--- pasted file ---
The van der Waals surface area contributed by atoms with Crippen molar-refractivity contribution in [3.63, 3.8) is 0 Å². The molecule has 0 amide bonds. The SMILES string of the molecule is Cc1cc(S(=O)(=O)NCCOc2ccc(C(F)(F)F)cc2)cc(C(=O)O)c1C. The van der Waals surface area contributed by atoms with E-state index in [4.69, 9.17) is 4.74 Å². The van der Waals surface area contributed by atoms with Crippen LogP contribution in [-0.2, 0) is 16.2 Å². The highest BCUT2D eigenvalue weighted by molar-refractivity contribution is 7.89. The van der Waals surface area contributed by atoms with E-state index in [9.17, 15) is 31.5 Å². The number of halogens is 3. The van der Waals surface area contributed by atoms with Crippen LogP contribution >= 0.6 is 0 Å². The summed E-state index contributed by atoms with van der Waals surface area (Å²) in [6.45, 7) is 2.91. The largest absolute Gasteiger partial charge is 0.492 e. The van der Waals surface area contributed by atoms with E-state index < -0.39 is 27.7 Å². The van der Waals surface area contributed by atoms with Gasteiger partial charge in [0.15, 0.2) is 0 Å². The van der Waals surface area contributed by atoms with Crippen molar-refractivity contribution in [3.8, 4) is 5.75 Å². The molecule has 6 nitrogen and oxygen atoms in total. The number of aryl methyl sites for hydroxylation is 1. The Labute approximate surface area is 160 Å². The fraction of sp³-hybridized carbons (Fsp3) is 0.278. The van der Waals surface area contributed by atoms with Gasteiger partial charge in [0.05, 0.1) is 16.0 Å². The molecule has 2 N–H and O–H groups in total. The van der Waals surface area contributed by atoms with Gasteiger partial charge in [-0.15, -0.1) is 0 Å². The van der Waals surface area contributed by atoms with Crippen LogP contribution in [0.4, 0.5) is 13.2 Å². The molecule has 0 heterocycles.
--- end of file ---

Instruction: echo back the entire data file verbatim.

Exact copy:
The van der Waals surface area contributed by atoms with Crippen molar-refractivity contribution in [3.63, 3.8) is 0 Å². The molecule has 0 amide bonds. The SMILES string of the molecule is Cc1cc(S(=O)(=O)NCCOc2ccc(C(F)(F)F)cc2)cc(C(=O)O)c1C. The van der Waals surface area contributed by atoms with E-state index in [4.69, 9.17) is 4.74 Å². The van der Waals surface area contributed by atoms with Crippen LogP contribution in [-0.2, 0) is 16.2 Å². The highest BCUT2D eigenvalue weighted by molar-refractivity contribution is 7.89. The van der Waals surface area contributed by atoms with E-state index in [9.17, 15) is 31.5 Å². The number of halogens is 3. The van der Waals surface area contributed by atoms with Crippen LogP contribution >= 0.6 is 0 Å². The summed E-state index contributed by atoms with van der Waals surface area (Å²) in [6.45, 7) is 2.91. The largest absolute Gasteiger partial charge is 0.492 e. The van der Waals surface area contributed by atoms with E-state index < -0.39 is 27.7 Å². The van der Waals surface area contributed by atoms with Gasteiger partial charge in [0.15, 0.2) is 0 Å². The van der Waals surface area contributed by atoms with Crippen molar-refractivity contribution in [3.8, 4) is 5.75 Å². The molecule has 6 nitrogen and oxygen atoms in total. The number of aryl methyl sites for hydroxylation is 1. The Labute approximate surface area is 160 Å². The fraction of sp³-hybridized carbons (Fsp3) is 0.278. The van der Waals surface area contributed by atoms with Gasteiger partial charge in [0.05, 0.1) is 16.0 Å². The molecule has 2 N–H and O–H groups in total. The van der Waals surface area contributed by atoms with Gasteiger partial charge in [-0.15, -0.1) is 0 Å². The van der Waals surface area contributed by atoms with Crippen LogP contribution in [0.4, 0.5) is 13.2 Å². The molecule has 0 heterocycles.